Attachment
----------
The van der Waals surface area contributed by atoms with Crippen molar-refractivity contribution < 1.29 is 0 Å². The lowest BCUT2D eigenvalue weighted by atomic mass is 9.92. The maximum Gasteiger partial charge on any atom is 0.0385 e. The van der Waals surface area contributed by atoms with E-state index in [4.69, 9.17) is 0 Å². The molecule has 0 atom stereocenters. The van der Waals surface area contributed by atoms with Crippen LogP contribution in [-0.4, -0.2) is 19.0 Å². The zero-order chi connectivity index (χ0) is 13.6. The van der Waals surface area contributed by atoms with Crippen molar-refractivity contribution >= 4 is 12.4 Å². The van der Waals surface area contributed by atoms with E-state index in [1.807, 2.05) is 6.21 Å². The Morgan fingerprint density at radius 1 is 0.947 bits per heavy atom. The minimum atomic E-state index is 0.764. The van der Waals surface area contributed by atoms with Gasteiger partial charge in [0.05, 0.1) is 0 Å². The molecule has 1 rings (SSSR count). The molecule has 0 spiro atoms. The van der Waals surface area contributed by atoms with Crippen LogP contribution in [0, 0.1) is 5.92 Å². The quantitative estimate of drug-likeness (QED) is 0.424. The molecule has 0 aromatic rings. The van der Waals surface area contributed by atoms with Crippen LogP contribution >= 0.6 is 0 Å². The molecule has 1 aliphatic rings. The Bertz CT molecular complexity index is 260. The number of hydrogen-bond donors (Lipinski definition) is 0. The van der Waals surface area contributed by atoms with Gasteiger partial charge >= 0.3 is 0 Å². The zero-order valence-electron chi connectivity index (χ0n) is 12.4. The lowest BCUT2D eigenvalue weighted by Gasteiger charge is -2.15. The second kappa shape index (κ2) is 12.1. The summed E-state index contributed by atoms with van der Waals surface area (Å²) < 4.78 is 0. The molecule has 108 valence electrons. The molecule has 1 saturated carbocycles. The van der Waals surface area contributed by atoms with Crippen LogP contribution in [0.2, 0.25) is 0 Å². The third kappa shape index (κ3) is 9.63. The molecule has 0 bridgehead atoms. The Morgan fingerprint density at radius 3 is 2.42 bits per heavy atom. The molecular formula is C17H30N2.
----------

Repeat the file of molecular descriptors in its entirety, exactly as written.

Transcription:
The van der Waals surface area contributed by atoms with Crippen molar-refractivity contribution < 1.29 is 0 Å². The lowest BCUT2D eigenvalue weighted by atomic mass is 9.92. The maximum Gasteiger partial charge on any atom is 0.0385 e. The van der Waals surface area contributed by atoms with E-state index in [4.69, 9.17) is 0 Å². The molecule has 0 atom stereocenters. The van der Waals surface area contributed by atoms with Crippen LogP contribution in [-0.4, -0.2) is 19.0 Å². The zero-order chi connectivity index (χ0) is 13.6. The van der Waals surface area contributed by atoms with Crippen molar-refractivity contribution >= 4 is 12.4 Å². The van der Waals surface area contributed by atoms with E-state index in [1.807, 2.05) is 6.21 Å². The Morgan fingerprint density at radius 1 is 0.947 bits per heavy atom. The minimum atomic E-state index is 0.764. The van der Waals surface area contributed by atoms with Gasteiger partial charge in [0.05, 0.1) is 0 Å². The molecule has 1 rings (SSSR count). The molecule has 0 spiro atoms. The van der Waals surface area contributed by atoms with Crippen LogP contribution in [0, 0.1) is 5.92 Å². The quantitative estimate of drug-likeness (QED) is 0.424. The molecule has 0 aromatic rings. The van der Waals surface area contributed by atoms with Crippen LogP contribution >= 0.6 is 0 Å². The molecule has 1 aliphatic rings. The Bertz CT molecular complexity index is 260. The number of hydrogen-bond donors (Lipinski definition) is 0. The van der Waals surface area contributed by atoms with Gasteiger partial charge >= 0.3 is 0 Å². The zero-order valence-electron chi connectivity index (χ0n) is 12.4. The lowest BCUT2D eigenvalue weighted by Gasteiger charge is -2.15. The second kappa shape index (κ2) is 12.1. The summed E-state index contributed by atoms with van der Waals surface area (Å²) < 4.78 is 0. The molecule has 108 valence electrons. The molecule has 1 saturated carbocycles. The van der Waals surface area contributed by atoms with Crippen LogP contribution in [0.2, 0.25) is 0 Å². The third kappa shape index (κ3) is 9.63. The molecule has 0 bridgehead atoms. The Morgan fingerprint density at radius 3 is 2.42 bits per heavy atom. The molecular formula is C17H30N2.